From December 1811 to February 1812, four large earthquakes (mb≥7.0) occured in the New Madrid (Missouri) Seismic Zone (NMSZ). These have been the largest historical earthquakes in eastern North America. Although this area has been the focus of considerable seismological research, estimates of the repeat time of large-magnitude seismic events remain poorly constrained. Past estimates were primarily based on earthquake-frequency statistics and on paleoseismology studies. Johnston and Nava (1985) compiled historical seismicity data covering about 180 years and instrumental data covering 10 years, and they concluded that the repeat time for large-magnitude events (mb≥7.0) is between 500 and 1,100 yrs. However, this estimate is based on assumptions that the data set is representative of the seismicity of the region over the past 1,000 yrs, and that the relation between earthquake frequency and magnitude is constant (Johnston and Nava, 1985). Because these assumptions cannot be verified, this estimated recurrence interval of 550-1,100 hrs must be considered tentative (S. G. Wesnousky and L. M. Leffler, written commun., 1991). Investigation of exploratory trenches across the Reelfoot scarp in northwestern Tennessee documented the only unequivocal Holocene surface faulting in the upper Mississippi embayment (Russ and others, 1978; Russ, 1979). Fluvial sediment younger than about 2,250 yrs old is faulted, and the net vertical displacement is more than 3 m. Stratigraphic relations indicate at least two episodes of faulting occurred between about 2,250 yr B.P. and the 1811-12 events to estimate an average recurrence interval of less than 600 yrs for large-magnitude earthquakes in the NMSZ. However, inasmuch as Russ (1970) found no evidence for any historical offset on the Reelfoot scarp, the relation between the Reelfoot scarp and large paleoeartchquakes in the NMSZ has not been clearly established. The development of widespread liquefaction features suring the 1811-12 earthquake series (Obermeier, 1989, Obermeier and others, 1990) and the probably development of similar features during previous large-magnitude seismic events (mb≥6.2, Nuttli, 1982) have been the basis for several attempts to document the history of paleoliquefaction. Haller and Crone (1986) found evidence of only one episode of sand-blow development in exploratory trenches in late Pleistocene alluvium in eastern Arkansas and concluded that this liquefaction event was probably associated with the 1811-12 earthquake series. Saucier (1989) reported evidence of three liquefaction events in the past approximately 1,000 yrs in an exploratory trench in eastern Arkansas. On the basis of the apparent absence of post-depositional erosion separating the three sand-blow deposits, Saucier (1989) concluded that they formed in a relatively short period of time, probably during the 1811-12 earthquake series. Similarly, Schweig and Marple (1991) found evidence of only recent (probably 1811-12) liquefaction in exploratory trenched on late Wisconsin braided-stream deposits in southeastern Missouri. Leffler and Wesnousky (1991) and Wesnousky and Leffler (written commun., 1991) examined tens of kilometers of recently excavated drainage ditches in late Wisconsin braided-stream deposits in eastern Arkansas and found no evidence for prehistorical liquefaction events during the last 10,000 yrs. In contrast, Saucier (1991) estimated an average recurrence interval about 470 yrs on the basis of historical ages of liquefaction in the NMSZ. The lack of similar evidence from other sites implies a prehistorical liquefaction-producing seismic event in southeastern Missouri that was considerably smaller than the 1811-12 earthquake series. The apparent absence of paleoliquefaction features in late Wisconsin fluvial deposits in the zone of most intense 1811-12 liquefaction indicates that the repeat time of large (mb≥7.0) seismic events in the NMSZ is at least 10,000 yrs (Saucier, 1991; Wesnousky and Leffler, written commun., 1991). The present study was undertaken to verify this conclusion by documenting the record of liquefaction in late Wisconsin fluvial deposits along the Obion River, in northwestern Tennessee, This region was identified by Obermeier (1989) as an area deserving further study because of its proximity to the NMSZ and to areas of historical liquefaction.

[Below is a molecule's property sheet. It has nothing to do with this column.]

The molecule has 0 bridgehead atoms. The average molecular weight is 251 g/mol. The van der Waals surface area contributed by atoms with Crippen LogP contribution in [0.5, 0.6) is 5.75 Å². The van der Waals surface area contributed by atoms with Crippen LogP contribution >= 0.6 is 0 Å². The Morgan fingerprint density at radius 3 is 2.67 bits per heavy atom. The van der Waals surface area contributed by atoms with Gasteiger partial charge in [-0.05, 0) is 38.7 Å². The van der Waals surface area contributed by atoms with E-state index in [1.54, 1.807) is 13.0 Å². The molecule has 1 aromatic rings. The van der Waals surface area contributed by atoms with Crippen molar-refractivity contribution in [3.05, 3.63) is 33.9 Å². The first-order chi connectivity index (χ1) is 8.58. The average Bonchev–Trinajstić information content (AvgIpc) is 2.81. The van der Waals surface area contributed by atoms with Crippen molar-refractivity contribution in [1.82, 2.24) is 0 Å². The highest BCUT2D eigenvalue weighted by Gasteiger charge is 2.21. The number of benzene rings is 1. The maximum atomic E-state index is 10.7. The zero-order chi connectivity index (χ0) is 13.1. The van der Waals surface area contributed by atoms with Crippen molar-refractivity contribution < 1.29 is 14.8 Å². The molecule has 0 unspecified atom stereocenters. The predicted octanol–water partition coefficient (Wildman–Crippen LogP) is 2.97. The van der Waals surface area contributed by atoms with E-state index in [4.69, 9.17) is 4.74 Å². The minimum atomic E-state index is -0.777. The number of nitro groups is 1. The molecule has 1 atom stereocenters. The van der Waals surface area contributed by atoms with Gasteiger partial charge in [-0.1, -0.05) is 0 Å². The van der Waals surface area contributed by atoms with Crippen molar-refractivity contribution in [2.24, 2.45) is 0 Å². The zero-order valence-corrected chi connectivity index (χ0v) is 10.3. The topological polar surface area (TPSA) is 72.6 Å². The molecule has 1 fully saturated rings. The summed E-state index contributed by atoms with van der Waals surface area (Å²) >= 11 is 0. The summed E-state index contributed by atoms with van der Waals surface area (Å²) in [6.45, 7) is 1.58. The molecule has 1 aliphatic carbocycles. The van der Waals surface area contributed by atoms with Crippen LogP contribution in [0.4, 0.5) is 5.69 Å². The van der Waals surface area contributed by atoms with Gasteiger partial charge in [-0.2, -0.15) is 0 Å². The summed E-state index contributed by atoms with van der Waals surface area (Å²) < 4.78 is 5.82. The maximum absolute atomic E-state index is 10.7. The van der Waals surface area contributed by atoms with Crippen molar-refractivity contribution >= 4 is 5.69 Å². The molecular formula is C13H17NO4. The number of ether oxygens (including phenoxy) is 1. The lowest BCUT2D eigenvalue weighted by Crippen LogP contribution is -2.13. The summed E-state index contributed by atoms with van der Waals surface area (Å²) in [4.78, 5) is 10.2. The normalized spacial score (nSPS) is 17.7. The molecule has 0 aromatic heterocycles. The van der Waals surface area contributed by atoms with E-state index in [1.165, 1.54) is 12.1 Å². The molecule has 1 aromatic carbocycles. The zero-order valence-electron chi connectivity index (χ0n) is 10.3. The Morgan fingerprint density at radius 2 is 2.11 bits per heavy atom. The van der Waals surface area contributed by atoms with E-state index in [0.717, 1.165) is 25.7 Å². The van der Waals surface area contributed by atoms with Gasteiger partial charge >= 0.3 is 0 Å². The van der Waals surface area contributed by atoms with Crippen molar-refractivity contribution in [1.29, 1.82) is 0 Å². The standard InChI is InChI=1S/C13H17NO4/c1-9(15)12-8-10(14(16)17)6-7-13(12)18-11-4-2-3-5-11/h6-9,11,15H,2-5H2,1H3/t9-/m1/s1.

Additional publication details
USGS Numbered Series
Logs of exploratory trenches through liquefaction features on late Quaternary terraces in the Obion River Valley, northwestern Tennessee
Miscellaneous Field Studies Map
U.S. Geological Survey
2 Plates: 54.39 x 38.60 inches and 48.02 x 36.57 inches